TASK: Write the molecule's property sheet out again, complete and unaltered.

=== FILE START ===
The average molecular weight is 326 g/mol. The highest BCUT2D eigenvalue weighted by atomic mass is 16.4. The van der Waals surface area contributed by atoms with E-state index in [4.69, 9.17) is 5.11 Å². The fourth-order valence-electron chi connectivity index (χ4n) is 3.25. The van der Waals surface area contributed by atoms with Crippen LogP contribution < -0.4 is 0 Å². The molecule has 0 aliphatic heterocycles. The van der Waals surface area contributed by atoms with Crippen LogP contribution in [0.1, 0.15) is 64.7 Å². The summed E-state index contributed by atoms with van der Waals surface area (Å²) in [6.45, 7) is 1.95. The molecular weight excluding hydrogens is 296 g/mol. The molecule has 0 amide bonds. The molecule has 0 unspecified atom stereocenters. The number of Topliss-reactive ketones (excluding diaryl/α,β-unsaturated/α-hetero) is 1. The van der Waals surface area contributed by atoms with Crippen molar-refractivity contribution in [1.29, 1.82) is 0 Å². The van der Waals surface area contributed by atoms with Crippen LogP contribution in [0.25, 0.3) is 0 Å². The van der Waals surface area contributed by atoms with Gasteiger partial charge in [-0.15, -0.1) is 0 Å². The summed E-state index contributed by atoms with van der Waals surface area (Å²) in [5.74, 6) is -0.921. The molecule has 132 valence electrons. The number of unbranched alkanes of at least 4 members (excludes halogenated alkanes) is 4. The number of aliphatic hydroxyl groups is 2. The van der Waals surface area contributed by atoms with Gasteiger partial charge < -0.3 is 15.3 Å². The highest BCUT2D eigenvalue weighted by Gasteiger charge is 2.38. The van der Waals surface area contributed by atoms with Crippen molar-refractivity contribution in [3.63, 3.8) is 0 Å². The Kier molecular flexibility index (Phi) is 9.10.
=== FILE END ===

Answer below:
The average molecular weight is 326 g/mol. The highest BCUT2D eigenvalue weighted by atomic mass is 16.4. The van der Waals surface area contributed by atoms with E-state index in [4.69, 9.17) is 5.11 Å². The fourth-order valence-electron chi connectivity index (χ4n) is 3.25. The van der Waals surface area contributed by atoms with Crippen LogP contribution < -0.4 is 0 Å². The molecule has 0 aliphatic heterocycles. The van der Waals surface area contributed by atoms with Crippen LogP contribution in [0.1, 0.15) is 64.7 Å². The summed E-state index contributed by atoms with van der Waals surface area (Å²) in [6.45, 7) is 1.95. The molecular weight excluding hydrogens is 296 g/mol. The molecule has 0 amide bonds. The molecule has 0 unspecified atom stereocenters. The number of Topliss-reactive ketones (excluding diaryl/α,β-unsaturated/α-hetero) is 1. The van der Waals surface area contributed by atoms with Crippen molar-refractivity contribution in [1.29, 1.82) is 0 Å². The van der Waals surface area contributed by atoms with Crippen LogP contribution in [0.25, 0.3) is 0 Å². The van der Waals surface area contributed by atoms with Gasteiger partial charge in [-0.15, -0.1) is 0 Å². The summed E-state index contributed by atoms with van der Waals surface area (Å²) in [5.74, 6) is -0.921. The molecule has 132 valence electrons. The number of unbranched alkanes of at least 4 members (excludes halogenated alkanes) is 4. The number of aliphatic hydroxyl groups is 2. The van der Waals surface area contributed by atoms with Gasteiger partial charge < -0.3 is 15.3 Å². The highest BCUT2D eigenvalue weighted by Gasteiger charge is 2.38. The van der Waals surface area contributed by atoms with Crippen molar-refractivity contribution in [3.63, 3.8) is 0 Å². The Kier molecular flexibility index (Phi) is 9.10.